Lisa Gralinksi at the University of North Carolina, one of the few scientists in the world who specializes in coronaviruses, said the conclusions from the paper “are overblown” because they haven’t actually been tested. There could be a lot of reasons why the viruses with the mutation are more prevalent, but the simplest is that they just happened to be the ones that got out of China at a higher rate.
Throughout the pandemic, there’s been a lot of speculation about mutations creating different strains of the coronavirus that could vary in transmissibility or even lethality, but notes that many mutations are silent and just alter the viruses’ appearance, not their functionality. Indeed, several experts said they’d be surprised if the coronavirus had morphed into more than one strain already, since that family of viruses changes at a much slower rate than, say, influenza viruses.
The sports world is about to turn its attention to Germany, after Berlin and federal states granted the German Football League (also known as the DFL, or Bundesliga) permission to finish up its 2020 season. Games, which will be played without fans, could return as soon as May 15 or May 22, and the hope is to cap the season by the end of June.
Germany has a high coronavirus case load, but has instituted widespread testing and kept its death toll relatively low, considering it’s Western Europe’s most populous country. So it doesn’t come as a shock that it’s one of the first places to get sports up and running again. The DFL understands its decision comes with “great responsibility,” the league’s chief executive Christian Seifert said.
The league conducted a blanket test of 1,724 people associated with the 36 clubs in the top two divisions, and 10 tested positive for the virus, prompting concern over whether the plan to finish the season is wise. But the results don’t seem to have changed decision-maker’s minds. Results from a second round of mass testing have yet to be released, ESPN notes.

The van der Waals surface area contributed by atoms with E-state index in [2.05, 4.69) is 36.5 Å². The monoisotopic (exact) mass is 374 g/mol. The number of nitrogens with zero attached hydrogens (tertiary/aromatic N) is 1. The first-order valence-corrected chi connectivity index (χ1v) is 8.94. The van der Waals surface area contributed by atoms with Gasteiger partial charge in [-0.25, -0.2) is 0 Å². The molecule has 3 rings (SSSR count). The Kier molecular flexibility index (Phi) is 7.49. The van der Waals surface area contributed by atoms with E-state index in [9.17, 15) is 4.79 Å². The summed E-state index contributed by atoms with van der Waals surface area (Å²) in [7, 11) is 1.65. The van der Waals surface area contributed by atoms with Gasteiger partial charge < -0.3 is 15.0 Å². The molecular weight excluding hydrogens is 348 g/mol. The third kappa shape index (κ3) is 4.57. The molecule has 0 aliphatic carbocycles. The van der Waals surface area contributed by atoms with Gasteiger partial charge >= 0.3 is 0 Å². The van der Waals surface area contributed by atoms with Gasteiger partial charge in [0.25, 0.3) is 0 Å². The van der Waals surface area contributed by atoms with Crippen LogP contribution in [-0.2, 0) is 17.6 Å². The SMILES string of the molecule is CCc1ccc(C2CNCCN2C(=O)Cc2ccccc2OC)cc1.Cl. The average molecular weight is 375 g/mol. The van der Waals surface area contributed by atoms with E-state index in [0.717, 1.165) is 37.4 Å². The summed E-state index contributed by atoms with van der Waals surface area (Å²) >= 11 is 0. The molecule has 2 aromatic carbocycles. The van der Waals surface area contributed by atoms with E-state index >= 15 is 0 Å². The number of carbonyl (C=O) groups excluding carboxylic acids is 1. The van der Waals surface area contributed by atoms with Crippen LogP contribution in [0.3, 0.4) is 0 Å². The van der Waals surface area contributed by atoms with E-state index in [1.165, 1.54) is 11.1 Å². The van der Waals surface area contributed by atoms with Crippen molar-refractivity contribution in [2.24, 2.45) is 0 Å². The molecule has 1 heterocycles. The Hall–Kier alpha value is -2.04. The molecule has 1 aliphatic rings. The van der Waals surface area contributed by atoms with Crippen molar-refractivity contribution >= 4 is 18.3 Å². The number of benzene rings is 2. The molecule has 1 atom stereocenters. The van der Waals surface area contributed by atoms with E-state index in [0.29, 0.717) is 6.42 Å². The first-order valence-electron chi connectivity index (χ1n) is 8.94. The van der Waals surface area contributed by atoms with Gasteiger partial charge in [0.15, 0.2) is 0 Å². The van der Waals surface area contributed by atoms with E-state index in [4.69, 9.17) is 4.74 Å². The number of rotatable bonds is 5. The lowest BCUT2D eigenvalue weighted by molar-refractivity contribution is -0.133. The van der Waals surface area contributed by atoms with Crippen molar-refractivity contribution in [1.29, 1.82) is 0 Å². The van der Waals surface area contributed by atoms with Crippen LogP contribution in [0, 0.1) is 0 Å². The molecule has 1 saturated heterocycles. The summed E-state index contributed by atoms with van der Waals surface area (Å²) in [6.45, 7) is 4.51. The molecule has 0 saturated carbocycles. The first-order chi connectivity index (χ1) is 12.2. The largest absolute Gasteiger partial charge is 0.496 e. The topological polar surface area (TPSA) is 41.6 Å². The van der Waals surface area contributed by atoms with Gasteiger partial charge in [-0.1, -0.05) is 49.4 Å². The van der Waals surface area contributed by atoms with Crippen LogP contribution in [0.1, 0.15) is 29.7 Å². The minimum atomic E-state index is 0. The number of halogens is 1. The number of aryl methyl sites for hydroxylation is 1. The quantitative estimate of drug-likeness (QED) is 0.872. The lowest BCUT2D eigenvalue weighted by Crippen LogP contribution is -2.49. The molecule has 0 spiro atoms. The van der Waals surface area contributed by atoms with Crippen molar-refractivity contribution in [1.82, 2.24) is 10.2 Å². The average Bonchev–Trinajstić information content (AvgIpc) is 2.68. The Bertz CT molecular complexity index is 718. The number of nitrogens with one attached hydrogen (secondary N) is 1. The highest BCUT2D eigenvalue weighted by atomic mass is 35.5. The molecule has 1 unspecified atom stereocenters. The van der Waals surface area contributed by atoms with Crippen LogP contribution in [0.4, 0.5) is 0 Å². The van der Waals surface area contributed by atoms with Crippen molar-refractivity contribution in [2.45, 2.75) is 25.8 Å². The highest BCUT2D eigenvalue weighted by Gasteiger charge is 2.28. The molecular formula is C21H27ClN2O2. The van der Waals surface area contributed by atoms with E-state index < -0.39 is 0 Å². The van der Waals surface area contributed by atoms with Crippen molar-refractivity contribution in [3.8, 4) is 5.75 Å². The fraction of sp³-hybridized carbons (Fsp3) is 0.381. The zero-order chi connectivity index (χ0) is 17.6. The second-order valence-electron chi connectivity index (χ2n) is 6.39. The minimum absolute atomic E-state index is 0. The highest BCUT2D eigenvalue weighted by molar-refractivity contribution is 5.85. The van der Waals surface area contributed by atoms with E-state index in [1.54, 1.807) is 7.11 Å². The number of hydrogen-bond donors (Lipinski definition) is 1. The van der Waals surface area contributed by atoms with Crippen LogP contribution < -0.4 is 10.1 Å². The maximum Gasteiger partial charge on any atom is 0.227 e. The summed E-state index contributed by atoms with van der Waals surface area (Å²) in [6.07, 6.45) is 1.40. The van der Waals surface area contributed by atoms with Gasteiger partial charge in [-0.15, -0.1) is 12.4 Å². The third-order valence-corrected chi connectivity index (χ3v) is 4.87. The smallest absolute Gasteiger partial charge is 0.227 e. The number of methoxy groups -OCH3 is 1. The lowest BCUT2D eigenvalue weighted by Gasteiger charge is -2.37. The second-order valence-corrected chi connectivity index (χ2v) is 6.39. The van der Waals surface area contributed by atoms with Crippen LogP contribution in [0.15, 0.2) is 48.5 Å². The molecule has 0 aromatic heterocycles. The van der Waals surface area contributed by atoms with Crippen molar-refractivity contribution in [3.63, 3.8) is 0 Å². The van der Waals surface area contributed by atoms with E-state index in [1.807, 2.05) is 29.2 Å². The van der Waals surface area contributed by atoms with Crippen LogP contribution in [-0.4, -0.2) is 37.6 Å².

With all due respect to the Korea Baseball Organization — which began its season Tuesday and is home to good, exciting baseball — the Bundesliga is the first truly major sports league on a global scale to test the waters, so its efforts will be watched closely around the world. Read more at ESPN.
Reports that the coronavirus task force would be winding down appeared to come as a surprise even to Dr. Anthony Fauci, director of the National Institute of Allergy and Infectious Diseases, who told CBS News on Tuesday, “That’s not true. I’ve been in every task force meeting, and that’s not what they are doing.” also previously reported that “health officials and other aides inside the White House were not happy about the plans to dissolve the coronavirus task force.”
That doesn’t mean they aren’t hopeful, or even optimistic, that one of the many vaccines in development will prove effective. The confusion is more about how widely available doses will be, if and when one is in production. “I don’t think we’re communicating very well at all with the public, because I keep having to tell these people, you know, even if we had a vaccine that showed some evidence of protection by September, we are so far from having a vaccine in people’s arms,” said Michael Osterholm, the director of the University of Minnesota’s Center for Infectious Diseases Research and Policy.
Production capacity will be a major holdup — companies are working rapidly to find a vaccine, and will continue to do so when making doses (which many argue should begin even before a potential vaccine is proven to work), but the sheer number of people who will require a vaccine, there’s a long way to go; demand will far outweigh supply for a while. “I don’t think that the general population will have a vaccine probably until the second half of 2021,” said Robin Robinson, who formerly led the Biomedical Advanced Research and Development Authority. “And that’s if everything goes OK.” Read more at Stat News.
This content was originally published here.